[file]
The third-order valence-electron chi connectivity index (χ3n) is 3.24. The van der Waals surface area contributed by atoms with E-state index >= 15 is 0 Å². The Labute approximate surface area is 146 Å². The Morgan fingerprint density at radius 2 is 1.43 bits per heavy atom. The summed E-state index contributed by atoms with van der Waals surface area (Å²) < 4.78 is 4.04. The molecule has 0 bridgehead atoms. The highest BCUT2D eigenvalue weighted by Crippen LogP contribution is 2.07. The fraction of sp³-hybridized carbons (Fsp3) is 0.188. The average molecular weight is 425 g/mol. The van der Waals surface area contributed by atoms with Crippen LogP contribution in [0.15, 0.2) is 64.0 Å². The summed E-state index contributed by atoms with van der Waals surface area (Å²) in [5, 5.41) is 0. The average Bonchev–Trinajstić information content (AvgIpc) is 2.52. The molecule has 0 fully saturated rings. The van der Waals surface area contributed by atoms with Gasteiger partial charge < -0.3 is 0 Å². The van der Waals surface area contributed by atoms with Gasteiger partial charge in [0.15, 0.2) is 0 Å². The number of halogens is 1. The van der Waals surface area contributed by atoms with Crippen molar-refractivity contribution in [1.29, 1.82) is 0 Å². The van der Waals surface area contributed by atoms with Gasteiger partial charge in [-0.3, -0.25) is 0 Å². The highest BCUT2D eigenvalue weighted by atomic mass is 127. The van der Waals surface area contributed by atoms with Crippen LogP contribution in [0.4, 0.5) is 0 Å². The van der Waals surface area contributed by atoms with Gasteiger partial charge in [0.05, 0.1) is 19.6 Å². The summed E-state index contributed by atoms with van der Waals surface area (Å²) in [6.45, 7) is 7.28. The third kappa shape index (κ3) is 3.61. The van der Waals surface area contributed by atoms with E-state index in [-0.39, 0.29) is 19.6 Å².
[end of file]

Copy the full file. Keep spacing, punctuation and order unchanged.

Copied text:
The third-order valence-electron chi connectivity index (χ3n) is 3.24. The van der Waals surface area contributed by atoms with E-state index >= 15 is 0 Å². The Labute approximate surface area is 146 Å². The Morgan fingerprint density at radius 2 is 1.43 bits per heavy atom. The summed E-state index contributed by atoms with van der Waals surface area (Å²) < 4.78 is 4.04. The molecule has 0 bridgehead atoms. The highest BCUT2D eigenvalue weighted by Crippen LogP contribution is 2.07. The fraction of sp³-hybridized carbons (Fsp3) is 0.188. The average molecular weight is 425 g/mol. The van der Waals surface area contributed by atoms with Crippen LogP contribution in [0.15, 0.2) is 64.0 Å². The summed E-state index contributed by atoms with van der Waals surface area (Å²) in [5, 5.41) is 0. The average Bonchev–Trinajstić information content (AvgIpc) is 2.52. The molecule has 0 fully saturated rings. The van der Waals surface area contributed by atoms with Gasteiger partial charge < -0.3 is 0 Å². The van der Waals surface area contributed by atoms with Gasteiger partial charge in [0.15, 0.2) is 0 Å². The number of halogens is 1. The van der Waals surface area contributed by atoms with Crippen molar-refractivity contribution in [1.29, 1.82) is 0 Å². The van der Waals surface area contributed by atoms with Gasteiger partial charge in [-0.3, -0.25) is 0 Å². The highest BCUT2D eigenvalue weighted by atomic mass is 127. The van der Waals surface area contributed by atoms with Crippen LogP contribution in [0.4, 0.5) is 0 Å². The van der Waals surface area contributed by atoms with Gasteiger partial charge in [0.05, 0.1) is 19.6 Å². The summed E-state index contributed by atoms with van der Waals surface area (Å²) in [6.45, 7) is 7.28. The third kappa shape index (κ3) is 3.61. The van der Waals surface area contributed by atoms with E-state index in [-0.39, 0.29) is 19.6 Å².